September 25, 2003


YSI settlement marks funds for environmental projects

When the state of Ohio mandated, as part of the environmental contamination settlement with YSI Incorporated in July, that the company spend $95,000 on supplemental environmental projects (SEPs) in the village, five local groups applied for the money. The groups proposed projects that ranged from conducting a village health study to analyzing the local watershed.

Last week four out of the five groups received grants ranging from $7,000 to $60,000 to fund their projects, according to Lisa Abel, YSI’s director of corporate social responsibility.

“It’s kind of neat to be able to spread that amount around to different groups who will be able to work on the environment,” said Abel.

The largest amount, $60,000, went to the local Sourcewater Protection Committee, under the auspices of the Green Environmental Coalition. The money will be used to continue what was previously a voluntary effort from YSI to pay an outside consultant to review and interpret the company’s cleanup plans and groundwater testing.

In the past year and a half, YSI has spent about $15,000 for the services of technical consultant BHE Environmental in Cincinnati, according to Abel. Chris Mucher, who is president of the Miami Township Board of Trustees, said that the Sourcewater Protection Committee will likely continue using BHE because the consulting group is now familiar with the issue and can provide analytical comment.

Mucher said he feels comfortable with the way both YSI and the consulting group have clarified for the committee the project’s technical information and “legalese.”

“Every question this group has put out to YSI or BHE has been answered as fully, as completely and as quickly as possible,” Mucher said. “Even questions that may not have been as pertinent, they went ahead and answered them anyway.”

YSI awarded the balance of the SEP money to applicants based on the merit of their budgeted proposals and the relevance of the project to the community, Abel said. The state’s consent order required that YSI distribute the awards this month and that the projects be completed by July of 2005.

Antioch College professor Ann Filemyr received $18,000 to conduct a public health survey on the kinds of illnesses most prevalent in the village and the behaviors or circumstances that might contribute toward disease here. Survey planners aim to gather data on health patterns and environmental exposures, while trying to avoid conclusions about causes in favor of establishing correlations between specific illnesses and possible factors contributing to them, according to Filemyr.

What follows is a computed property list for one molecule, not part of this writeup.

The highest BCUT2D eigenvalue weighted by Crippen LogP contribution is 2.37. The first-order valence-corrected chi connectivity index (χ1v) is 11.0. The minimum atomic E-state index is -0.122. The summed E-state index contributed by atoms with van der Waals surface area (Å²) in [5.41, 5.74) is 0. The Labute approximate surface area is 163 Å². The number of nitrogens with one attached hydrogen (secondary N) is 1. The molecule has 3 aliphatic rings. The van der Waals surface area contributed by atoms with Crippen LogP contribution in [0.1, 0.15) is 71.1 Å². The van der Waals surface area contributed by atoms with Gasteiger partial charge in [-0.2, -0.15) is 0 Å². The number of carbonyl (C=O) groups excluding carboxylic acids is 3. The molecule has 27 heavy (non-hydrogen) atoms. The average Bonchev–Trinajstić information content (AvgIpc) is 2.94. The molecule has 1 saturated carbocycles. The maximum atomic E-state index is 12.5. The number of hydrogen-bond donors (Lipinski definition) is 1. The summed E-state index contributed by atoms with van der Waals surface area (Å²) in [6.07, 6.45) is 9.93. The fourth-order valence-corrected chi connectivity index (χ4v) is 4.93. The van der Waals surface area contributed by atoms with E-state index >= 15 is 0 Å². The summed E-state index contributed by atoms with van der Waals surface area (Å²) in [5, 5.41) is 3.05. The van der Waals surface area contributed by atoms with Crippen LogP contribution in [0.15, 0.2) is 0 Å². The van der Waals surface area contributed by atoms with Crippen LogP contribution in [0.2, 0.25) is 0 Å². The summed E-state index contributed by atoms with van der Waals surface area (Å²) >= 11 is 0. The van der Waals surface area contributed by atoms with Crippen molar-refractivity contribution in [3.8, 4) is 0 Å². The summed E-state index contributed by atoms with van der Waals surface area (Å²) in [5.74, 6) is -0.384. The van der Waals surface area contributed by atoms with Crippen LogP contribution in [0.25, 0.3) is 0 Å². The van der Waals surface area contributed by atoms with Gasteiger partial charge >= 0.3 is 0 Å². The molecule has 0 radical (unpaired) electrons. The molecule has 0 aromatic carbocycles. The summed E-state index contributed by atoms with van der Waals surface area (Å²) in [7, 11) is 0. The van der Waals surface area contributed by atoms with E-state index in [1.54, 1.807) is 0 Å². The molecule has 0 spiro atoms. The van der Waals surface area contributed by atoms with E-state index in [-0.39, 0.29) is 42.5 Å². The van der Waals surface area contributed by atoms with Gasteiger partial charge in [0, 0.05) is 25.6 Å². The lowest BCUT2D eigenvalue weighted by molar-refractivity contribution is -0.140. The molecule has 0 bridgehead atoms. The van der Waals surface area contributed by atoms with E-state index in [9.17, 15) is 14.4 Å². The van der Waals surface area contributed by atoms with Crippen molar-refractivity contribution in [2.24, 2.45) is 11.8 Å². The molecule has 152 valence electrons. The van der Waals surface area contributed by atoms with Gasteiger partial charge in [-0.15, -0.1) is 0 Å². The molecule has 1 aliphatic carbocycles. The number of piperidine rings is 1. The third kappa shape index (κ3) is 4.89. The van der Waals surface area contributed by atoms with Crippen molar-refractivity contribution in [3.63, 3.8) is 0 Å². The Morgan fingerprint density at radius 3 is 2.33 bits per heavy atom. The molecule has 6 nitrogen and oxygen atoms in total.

“I see this as an opportunity to think ahead about what we want to leave as a legacy,” she said. “But it’s only going to work if the community gets involved.”

Filemyr wants local residents and Antioch students to participate actively in creating a workable plan and also in helping collect and compile the data. She sees the survey as an opportunity to bring the campus and the Yellow Springs community closer together.

Information gathering for the survey will begin this fall, she said, so that the project’s findings can be presented to the community around November of next year. Everyone is invited to attend the group’s first meeting on Tuesday, Sept. 30, at 6:30 p.m. in the Yellow Springs Library meeting room.

YSI also awarded $10,000 to local Glen stewards George Bieri and Bob Whyte to help raise awareness about how private property owners in Yellow Springs directly contribute to the quality of surface streams that flow into the Little Miami River.

Bieri, a Glen Helen Ecology Institute property manager and Tecumseh Land Trust leader, said he envisions a one- to two-year mapping and biological study of the stream life in two unnamed creeks that run through the YSI property and through the southern village before emptying into the river. The project is designed to involve community members and especially high school students to reinforce the connection villagers have to the water and their shared responsibility to maintain its purity, according to Bieri.

Toward the end of the project, the leaders plan to hold a public workshop to further educate the community about the contribution villagers can make to water quality and the opportunity they have to become better stewards.

One last project put forth by local residents Richard Zopf, Bill Bebko, and David Case received $7,000 to support a study of the relationship between the Little Miami River and the village wellhead. The team intends to address the quality, quantity and rate of water flowing to and from the wellhead and the river by following sampling procedures designed by hydrogeology experts.

The group also plans to involve volunteers from the community, the high school and the college to simultaneously complete the work and educate the public about the water table. They also plan to share their findings with the public at the end of the project.

The GEC also submitted one last project entitled “Who’s minding the community?” which proposes to document the lessons YSI and the Yellow Springs community had learned from the whole contamination and cleanup process. The project did not receive funding because it did not meet as many of the criteria as the other projects, Abel said.

—Lauren Heaton